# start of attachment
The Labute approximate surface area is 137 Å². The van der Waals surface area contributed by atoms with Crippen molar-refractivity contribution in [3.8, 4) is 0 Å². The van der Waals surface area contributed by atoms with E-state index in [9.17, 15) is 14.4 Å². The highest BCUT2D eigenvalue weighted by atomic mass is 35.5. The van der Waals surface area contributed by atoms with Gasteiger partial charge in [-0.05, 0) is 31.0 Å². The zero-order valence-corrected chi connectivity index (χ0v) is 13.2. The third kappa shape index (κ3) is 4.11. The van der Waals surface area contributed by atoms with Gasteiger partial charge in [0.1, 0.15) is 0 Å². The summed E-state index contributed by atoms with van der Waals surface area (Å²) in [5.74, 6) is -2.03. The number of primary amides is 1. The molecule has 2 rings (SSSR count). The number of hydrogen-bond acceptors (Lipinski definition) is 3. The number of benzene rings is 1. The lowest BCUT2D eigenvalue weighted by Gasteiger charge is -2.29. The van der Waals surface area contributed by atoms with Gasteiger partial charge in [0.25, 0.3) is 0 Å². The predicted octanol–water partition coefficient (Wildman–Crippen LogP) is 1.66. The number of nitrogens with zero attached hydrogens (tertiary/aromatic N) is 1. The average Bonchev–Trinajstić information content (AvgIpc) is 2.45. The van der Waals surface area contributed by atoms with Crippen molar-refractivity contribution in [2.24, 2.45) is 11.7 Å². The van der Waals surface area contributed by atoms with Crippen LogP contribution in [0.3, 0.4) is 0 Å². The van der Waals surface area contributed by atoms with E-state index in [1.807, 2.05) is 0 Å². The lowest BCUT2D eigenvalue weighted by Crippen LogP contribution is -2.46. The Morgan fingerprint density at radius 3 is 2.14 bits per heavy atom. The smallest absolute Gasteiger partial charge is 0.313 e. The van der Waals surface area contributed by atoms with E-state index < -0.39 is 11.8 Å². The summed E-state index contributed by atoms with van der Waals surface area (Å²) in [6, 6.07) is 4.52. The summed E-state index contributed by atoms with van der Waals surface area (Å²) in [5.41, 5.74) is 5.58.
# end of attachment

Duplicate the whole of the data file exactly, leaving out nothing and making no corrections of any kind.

The Labute approximate surface area is 137 Å². The van der Waals surface area contributed by atoms with Crippen molar-refractivity contribution in [3.8, 4) is 0 Å². The van der Waals surface area contributed by atoms with E-state index in [9.17, 15) is 14.4 Å². The highest BCUT2D eigenvalue weighted by atomic mass is 35.5. The van der Waals surface area contributed by atoms with Gasteiger partial charge in [-0.05, 0) is 31.0 Å². The zero-order valence-corrected chi connectivity index (χ0v) is 13.2. The third kappa shape index (κ3) is 4.11. The van der Waals surface area contributed by atoms with Gasteiger partial charge in [0.1, 0.15) is 0 Å². The summed E-state index contributed by atoms with van der Waals surface area (Å²) in [5.74, 6) is -2.03. The number of primary amides is 1. The molecule has 2 rings (SSSR count). The number of hydrogen-bond acceptors (Lipinski definition) is 3. The number of benzene rings is 1. The lowest BCUT2D eigenvalue weighted by Gasteiger charge is -2.29. The van der Waals surface area contributed by atoms with Gasteiger partial charge in [0.25, 0.3) is 0 Å². The predicted octanol–water partition coefficient (Wildman–Crippen LogP) is 1.66. The number of nitrogens with zero attached hydrogens (tertiary/aromatic N) is 1. The average Bonchev–Trinajstić information content (AvgIpc) is 2.45. The van der Waals surface area contributed by atoms with Crippen molar-refractivity contribution in [2.24, 2.45) is 11.7 Å². The van der Waals surface area contributed by atoms with Crippen LogP contribution in [0.3, 0.4) is 0 Å². The van der Waals surface area contributed by atoms with E-state index in [1.807, 2.05) is 0 Å². The lowest BCUT2D eigenvalue weighted by Crippen LogP contribution is -2.46. The Morgan fingerprint density at radius 3 is 2.14 bits per heavy atom. The smallest absolute Gasteiger partial charge is 0.313 e. The van der Waals surface area contributed by atoms with E-state index < -0.39 is 11.8 Å². The summed E-state index contributed by atoms with van der Waals surface area (Å²) in [6, 6.07) is 4.52. The summed E-state index contributed by atoms with van der Waals surface area (Å²) in [5.41, 5.74) is 5.58.